Michael Hirschorn's recent piece in The Atlantic, "End Times," notes that "virtually all the predictions about the death of old media have assumed a comfortingly long time frame for the end of print," and offers up a sensational possibility: "But what if the old media dies much more quickly? What if a hurricane comes along and obliterates the dunes entirely? Specifically, what if The New York Times goes out of business -- like, this May?" Indeed, that would be an epochal cultural event and, not to understate things, a significant loss to the news business in general. I personally can't recall the last time the Times had good news to report in their periodic updates on ad revenues and circulation rates -- there have probably been a few moral victories in the mix, but the big, loud, pounding blur in the world of print sounds like a prelude to a death knell. And, you know, everyone, everywhere, is getting laid off. Good people, too. Nat Hentoff, for Christ's sake!
So, yeah, the piece is compelling, in that "It Could Happen Here!" sort of way. But is Hirschorn right? Or have rumors of the death of the Times been exaggerated? In separate response pieces, Felix Salmon and Rick Edmonds object. (And, just to acknowledge the elephant in the room: for the record, neither accept the premise that this here Huffington Post is the "future prototype" of journalism.)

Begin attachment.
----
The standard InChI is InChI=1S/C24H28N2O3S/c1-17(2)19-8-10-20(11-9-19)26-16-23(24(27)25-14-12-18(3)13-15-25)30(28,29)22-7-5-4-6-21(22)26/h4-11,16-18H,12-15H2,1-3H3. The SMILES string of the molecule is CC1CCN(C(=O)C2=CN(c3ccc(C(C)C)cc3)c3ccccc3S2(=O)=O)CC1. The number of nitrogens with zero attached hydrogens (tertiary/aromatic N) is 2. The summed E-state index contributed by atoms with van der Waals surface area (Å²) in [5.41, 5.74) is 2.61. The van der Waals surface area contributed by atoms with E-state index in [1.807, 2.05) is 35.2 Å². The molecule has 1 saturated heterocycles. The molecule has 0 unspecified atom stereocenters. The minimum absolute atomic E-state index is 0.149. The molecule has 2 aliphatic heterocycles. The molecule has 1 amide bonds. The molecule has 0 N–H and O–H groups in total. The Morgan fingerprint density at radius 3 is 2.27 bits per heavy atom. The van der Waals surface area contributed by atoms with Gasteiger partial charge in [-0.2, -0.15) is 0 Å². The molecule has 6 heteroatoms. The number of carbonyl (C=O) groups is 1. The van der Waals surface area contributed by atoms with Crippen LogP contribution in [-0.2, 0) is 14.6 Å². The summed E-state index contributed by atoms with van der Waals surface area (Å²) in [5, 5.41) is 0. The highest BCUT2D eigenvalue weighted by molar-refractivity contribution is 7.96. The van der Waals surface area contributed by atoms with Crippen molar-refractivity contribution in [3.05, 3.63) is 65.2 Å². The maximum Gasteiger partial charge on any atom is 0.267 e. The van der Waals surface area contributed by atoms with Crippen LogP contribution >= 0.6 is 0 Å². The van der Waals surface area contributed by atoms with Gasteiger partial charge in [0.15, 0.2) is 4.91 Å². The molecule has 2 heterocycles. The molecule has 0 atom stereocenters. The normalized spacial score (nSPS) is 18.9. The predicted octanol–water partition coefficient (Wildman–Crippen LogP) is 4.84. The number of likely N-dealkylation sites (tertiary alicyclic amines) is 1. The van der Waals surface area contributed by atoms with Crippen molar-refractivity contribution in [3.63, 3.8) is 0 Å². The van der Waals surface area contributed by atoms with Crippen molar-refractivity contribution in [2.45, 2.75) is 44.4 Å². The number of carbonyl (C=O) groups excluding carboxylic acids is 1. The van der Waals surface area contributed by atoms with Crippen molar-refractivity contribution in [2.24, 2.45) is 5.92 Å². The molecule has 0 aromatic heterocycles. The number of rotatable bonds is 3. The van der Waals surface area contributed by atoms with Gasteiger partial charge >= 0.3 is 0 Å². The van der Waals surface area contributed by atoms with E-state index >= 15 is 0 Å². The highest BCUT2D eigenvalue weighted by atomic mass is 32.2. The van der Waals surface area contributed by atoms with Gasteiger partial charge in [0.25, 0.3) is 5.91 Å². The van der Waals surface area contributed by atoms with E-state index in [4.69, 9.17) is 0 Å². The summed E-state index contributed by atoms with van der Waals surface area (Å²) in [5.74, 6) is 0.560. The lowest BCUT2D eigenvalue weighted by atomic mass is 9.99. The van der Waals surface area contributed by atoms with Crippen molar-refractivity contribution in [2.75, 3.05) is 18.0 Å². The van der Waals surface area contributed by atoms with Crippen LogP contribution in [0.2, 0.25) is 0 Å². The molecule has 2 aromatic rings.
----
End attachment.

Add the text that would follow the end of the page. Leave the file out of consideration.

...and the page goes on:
For Salmon, the idea that the Times will be among the next print organs to fall (which is, I think, a fair assessment of the premise, given the May 2009 drop dead date) is dubious. Smaller print institutions, Salmon notes, are far more vulnerable, and, "as smaller papers close," the Times is likely to "become a replacement for people who've lost their local paper and who shudder at the prospect of ever reading USA Today." That makes sense. I shudder when I'm staying at a hotel and receive the USA Today for free.
More to the point, Salmon objects to Hirschorn's take on the Times' overall value, which he sizes up thusly: "As of December, its stock had fallen so far that the entire company could theoretically be had for about $1 billion." Salmon responds:
Er, no. The NYT has two classes of stock, as Hirschorn knows full well: the secondary-market price of the non-voting stock can't simply be extrapolated to get the amount that someone would need to pay for voting control. And in any case, $1 billion is still a lot of money. To put that number in perspective, over the past four quarters, the New York Times Company has lost about $30 million. I think it's pretty safe to say that the NYT is going to continue to exist in its present form for quite a long time yet.